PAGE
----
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Albert Fraser calls hair testing developing science warns against it in child protection cases

Tuesday, March 8, 2016 - Information - Karissa Donkin - Bob Murphy

A retired forensic toxicologist is calling on Nova Scotia to stop using hair-based drug and alcohol testing, arguing it is a "developing science" that shouldn't be used in child protection cases until more is known.

"It's an emerging discipline," said Albert Fraser, who worked at the Victoria General Hospital in Halifax for 25 years. "But it's not a mature scientific discipline."

Albert Fraser
Retired forensic toxicologist Albert Fraser says hair-based drug and alcohol testing is a 'developing science.' (Submitted by Albert Fraser)

Ontario and New Brunswick have both ordered child protection agencies to stop using hair testing after serious shortcomings were found at the Motherisk lab at The Hospital for Sick Children in Toronto.

Motherisk also conducted tests on as many as 2,300 people in New Brunswick and Nova Scotia, a CBC News investigation has revealed.

Between 1997 and 2005, hundreds of those people produced at least one positive test result indicating the use of drugs or alcohol. The hospital now admits those results may be "inaccurate or unreliable."

After discovering problems at Motherisk, the Ontario government told all social services agencies in the province to stop using hair-strand drug testing "out of an abundance of caution" last April.

A reversal in New Brunswick

New Brunswick followed suit and stopped using the tests, citing concerns about the "overall reliability" of hair testing.

Until then, the province was still ordering hair tests from Dynacare, an Ontario-based lab that says its testing is "robust" and provides "high-quality analytical toxicology service for analysis of drugs-of-abuse in hair."

Meanwhile, Nova Scotia continues to conduct hair testing. Andrea Price, a spokeswoman with Dynacare, confirmed the lab is still performing tests for Nova Scotia. She declined to comment on hair testing moratoriums in other provinces.

Motherisk scandal highlights risk of deferring to experts without questioning credentials

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However, in a statement to CBC News Monday, Heather Fairbairn, a spokeswoman with Nova Scotia's Department of Community Services signaled there could be a change coming.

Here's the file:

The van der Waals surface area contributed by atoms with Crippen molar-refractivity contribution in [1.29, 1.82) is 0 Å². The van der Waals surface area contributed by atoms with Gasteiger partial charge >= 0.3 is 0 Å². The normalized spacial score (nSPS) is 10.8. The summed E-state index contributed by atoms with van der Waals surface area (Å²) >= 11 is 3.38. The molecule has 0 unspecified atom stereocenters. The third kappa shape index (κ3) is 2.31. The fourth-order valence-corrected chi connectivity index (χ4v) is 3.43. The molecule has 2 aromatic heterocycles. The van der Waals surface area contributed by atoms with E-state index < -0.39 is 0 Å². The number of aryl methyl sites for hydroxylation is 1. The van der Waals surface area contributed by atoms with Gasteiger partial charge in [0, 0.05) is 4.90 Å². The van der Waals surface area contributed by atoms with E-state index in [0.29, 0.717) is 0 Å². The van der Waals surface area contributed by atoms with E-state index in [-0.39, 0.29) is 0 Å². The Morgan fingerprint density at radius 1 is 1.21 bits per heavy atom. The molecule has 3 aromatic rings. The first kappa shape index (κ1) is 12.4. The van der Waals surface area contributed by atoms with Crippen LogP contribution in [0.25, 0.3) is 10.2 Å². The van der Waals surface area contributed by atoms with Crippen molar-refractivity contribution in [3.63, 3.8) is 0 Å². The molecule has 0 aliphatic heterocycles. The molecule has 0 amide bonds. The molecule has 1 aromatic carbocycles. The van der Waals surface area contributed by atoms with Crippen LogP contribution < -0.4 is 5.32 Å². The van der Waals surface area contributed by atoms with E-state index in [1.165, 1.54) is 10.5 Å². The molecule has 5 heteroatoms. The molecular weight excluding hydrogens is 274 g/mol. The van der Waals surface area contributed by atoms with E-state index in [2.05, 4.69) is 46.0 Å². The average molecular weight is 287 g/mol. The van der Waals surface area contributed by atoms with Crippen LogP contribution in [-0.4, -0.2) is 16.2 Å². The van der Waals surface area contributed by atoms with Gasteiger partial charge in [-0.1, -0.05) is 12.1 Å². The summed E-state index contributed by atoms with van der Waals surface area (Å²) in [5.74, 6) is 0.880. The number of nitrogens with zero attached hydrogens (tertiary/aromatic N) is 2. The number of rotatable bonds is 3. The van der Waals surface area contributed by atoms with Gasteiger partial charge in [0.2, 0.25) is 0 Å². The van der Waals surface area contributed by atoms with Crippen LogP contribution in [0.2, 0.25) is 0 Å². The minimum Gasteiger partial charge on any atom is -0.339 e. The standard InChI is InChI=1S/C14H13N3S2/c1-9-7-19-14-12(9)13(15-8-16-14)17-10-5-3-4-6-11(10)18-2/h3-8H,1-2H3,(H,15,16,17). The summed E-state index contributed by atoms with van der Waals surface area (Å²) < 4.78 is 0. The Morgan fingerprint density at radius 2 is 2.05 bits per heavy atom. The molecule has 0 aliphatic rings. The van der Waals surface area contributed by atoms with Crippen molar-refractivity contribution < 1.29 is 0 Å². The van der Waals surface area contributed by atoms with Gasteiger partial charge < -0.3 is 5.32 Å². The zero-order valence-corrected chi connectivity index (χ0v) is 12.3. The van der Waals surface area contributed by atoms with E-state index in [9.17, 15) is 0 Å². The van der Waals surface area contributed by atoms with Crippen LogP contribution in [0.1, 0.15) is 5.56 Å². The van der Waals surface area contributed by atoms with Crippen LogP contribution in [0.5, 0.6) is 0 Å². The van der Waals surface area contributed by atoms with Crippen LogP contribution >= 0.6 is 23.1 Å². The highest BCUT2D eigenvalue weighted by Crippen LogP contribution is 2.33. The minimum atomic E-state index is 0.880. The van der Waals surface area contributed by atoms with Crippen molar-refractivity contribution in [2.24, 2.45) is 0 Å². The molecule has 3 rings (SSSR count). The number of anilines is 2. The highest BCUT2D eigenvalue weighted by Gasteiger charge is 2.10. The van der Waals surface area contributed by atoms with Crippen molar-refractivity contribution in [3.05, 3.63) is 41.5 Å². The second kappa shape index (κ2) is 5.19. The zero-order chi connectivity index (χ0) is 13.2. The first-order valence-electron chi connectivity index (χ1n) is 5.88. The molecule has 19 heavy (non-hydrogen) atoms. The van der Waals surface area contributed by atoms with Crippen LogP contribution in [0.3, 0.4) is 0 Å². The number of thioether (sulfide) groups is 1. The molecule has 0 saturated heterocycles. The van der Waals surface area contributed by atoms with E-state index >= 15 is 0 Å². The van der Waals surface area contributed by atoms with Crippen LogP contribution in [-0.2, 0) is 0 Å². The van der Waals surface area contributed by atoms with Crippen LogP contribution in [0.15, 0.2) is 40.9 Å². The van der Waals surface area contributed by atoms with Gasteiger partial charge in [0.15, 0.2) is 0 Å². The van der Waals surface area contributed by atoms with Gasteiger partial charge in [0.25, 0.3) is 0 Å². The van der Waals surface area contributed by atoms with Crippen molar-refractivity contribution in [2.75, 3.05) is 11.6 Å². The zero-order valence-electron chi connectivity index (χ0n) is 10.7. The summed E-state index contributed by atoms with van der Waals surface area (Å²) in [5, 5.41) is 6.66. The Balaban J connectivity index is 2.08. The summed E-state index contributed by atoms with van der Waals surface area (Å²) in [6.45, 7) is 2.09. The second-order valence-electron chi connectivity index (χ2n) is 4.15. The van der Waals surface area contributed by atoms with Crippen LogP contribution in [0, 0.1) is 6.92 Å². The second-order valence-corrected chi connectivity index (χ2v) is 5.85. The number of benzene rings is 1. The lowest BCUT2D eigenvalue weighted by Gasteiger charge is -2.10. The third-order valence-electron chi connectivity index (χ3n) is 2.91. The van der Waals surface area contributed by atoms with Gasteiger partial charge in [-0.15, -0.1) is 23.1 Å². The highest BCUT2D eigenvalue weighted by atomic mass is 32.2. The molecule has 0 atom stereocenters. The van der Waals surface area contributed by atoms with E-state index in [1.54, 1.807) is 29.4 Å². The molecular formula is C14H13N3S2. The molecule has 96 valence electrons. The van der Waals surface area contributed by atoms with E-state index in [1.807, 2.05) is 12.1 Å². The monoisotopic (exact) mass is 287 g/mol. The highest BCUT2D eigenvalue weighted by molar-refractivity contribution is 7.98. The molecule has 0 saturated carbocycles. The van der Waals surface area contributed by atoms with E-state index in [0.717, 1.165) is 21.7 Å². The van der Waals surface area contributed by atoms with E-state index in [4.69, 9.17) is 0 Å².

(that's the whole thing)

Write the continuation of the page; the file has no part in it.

"Now that the science behind hair strand testing itself is coming into question, the department is considering the value it may offer to our clients and will be looking at alternative options," Fairbairn said.

"Hair strand analysis was just one among a number of tools the department may employ in child protection cases. However, these results alone would not be the single determining factor in the outcome a case."

Not meeting forensic standards

A review into Motherisk's practices found the lab didn't meet international forensic standards and its leaders had no formal training or experience in forensic toxicology. The lab shut down its hair-testing operations for good last year.

According to Fraser, a forensic lab requires high security because samples may be used in court. Each step of the testing is carefully documented so there's less chance of contamination.

"Almost anything you would think of as being a requirement for forensic identification for a drug in a biological fluid, they didn't follow forensic conventions at all, which is most unfortunate," Fraser said. "It's a tragedy."

But the forensic toxicologist's concerns with hair-based drug testing go beyond Motherisk.

He questions whether the science should be used at all in child protection cases.

'A lot of unanswered questions'

Part of his concern comes from the "colour bias" involved in hair testing.

Because of the different pigments found in hair, Fraser said someone with darker hair may absorb drugs in much higher concentrations than someone with grey or blonde hair.

"It's problematic if one wants to relate the amount of drug that is present to the extent of drug abuse by the individual who had that hair that was being tested," Fraser said.

The concerns are different than with blood or urine testing, which Fraser said has been used "a thousand-fold" more often than hair testing.

He said Nova Scotia should stop all hair testing until it learns more about the science.

"It isn't that hair testing won't have a role," he said. "But you can't go to something that's developing and make that your absolute, because there are still a lot of unanswered questions about the technology."

Still being used in courts

The debate around hair testing is also being waged inside courtrooms.

As recently as February, a judge in Sydney was faced with conflicting drug test results from three different labs, including Motherisk.

Justice Lee Anne MacLeod-Archer set aside all drug testing evidence.

She returned the children to the care of their mother, who insisted she hadn't used drugs in months.

"The evidence is insufficient to prove reliability of those reports for purposes of this proceeding," MacLeod-Archer wrote in her ruling.



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